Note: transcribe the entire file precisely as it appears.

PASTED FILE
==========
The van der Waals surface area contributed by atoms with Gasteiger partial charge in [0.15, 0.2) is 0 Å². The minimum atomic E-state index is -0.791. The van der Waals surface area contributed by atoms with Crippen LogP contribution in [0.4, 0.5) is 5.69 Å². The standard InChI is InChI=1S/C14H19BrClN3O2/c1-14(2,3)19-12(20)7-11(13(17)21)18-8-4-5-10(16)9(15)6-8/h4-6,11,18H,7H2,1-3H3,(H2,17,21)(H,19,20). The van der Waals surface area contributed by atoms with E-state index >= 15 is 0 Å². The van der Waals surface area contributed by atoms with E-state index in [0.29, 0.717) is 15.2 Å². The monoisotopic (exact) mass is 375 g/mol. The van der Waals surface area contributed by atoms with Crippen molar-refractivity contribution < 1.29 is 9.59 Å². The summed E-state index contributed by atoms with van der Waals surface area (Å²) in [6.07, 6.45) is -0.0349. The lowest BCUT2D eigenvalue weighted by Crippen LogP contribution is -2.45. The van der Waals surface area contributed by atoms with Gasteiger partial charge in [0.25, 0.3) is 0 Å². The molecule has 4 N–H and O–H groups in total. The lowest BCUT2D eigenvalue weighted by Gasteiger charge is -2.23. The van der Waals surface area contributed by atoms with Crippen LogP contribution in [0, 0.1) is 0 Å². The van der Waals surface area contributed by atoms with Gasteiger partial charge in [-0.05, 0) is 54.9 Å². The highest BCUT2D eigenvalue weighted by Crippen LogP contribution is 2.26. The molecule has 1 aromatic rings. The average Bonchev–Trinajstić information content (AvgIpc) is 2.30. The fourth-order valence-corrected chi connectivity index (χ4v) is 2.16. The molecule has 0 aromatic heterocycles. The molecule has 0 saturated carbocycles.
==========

The van der Waals surface area contributed by atoms with Gasteiger partial charge in [0.15, 0.2) is 0 Å². The minimum atomic E-state index is -0.791. The van der Waals surface area contributed by atoms with Crippen LogP contribution in [0.4, 0.5) is 5.69 Å². The standard InChI is InChI=1S/C14H19BrClN3O2/c1-14(2,3)19-12(20)7-11(13(17)21)18-8-4-5-10(16)9(15)6-8/h4-6,11,18H,7H2,1-3H3,(H2,17,21)(H,19,20). The van der Waals surface area contributed by atoms with E-state index >= 15 is 0 Å². The van der Waals surface area contributed by atoms with E-state index in [0.29, 0.717) is 15.2 Å². The monoisotopic (exact) mass is 375 g/mol. The van der Waals surface area contributed by atoms with Crippen molar-refractivity contribution < 1.29 is 9.59 Å². The summed E-state index contributed by atoms with van der Waals surface area (Å²) in [6.07, 6.45) is -0.0349. The lowest BCUT2D eigenvalue weighted by Crippen LogP contribution is -2.45. The van der Waals surface area contributed by atoms with Gasteiger partial charge in [0.25, 0.3) is 0 Å². The molecule has 4 N–H and O–H groups in total. The lowest BCUT2D eigenvalue weighted by Gasteiger charge is -2.23. The van der Waals surface area contributed by atoms with Crippen LogP contribution in [0, 0.1) is 0 Å². The van der Waals surface area contributed by atoms with Gasteiger partial charge in [-0.05, 0) is 54.9 Å². The highest BCUT2D eigenvalue weighted by Crippen LogP contribution is 2.26. The molecule has 1 aromatic rings. The average Bonchev–Trinajstić information content (AvgIpc) is 2.30. The fourth-order valence-corrected chi connectivity index (χ4v) is 2.16. The molecule has 0 aromatic heterocycles. The molecule has 0 saturated carbocycles.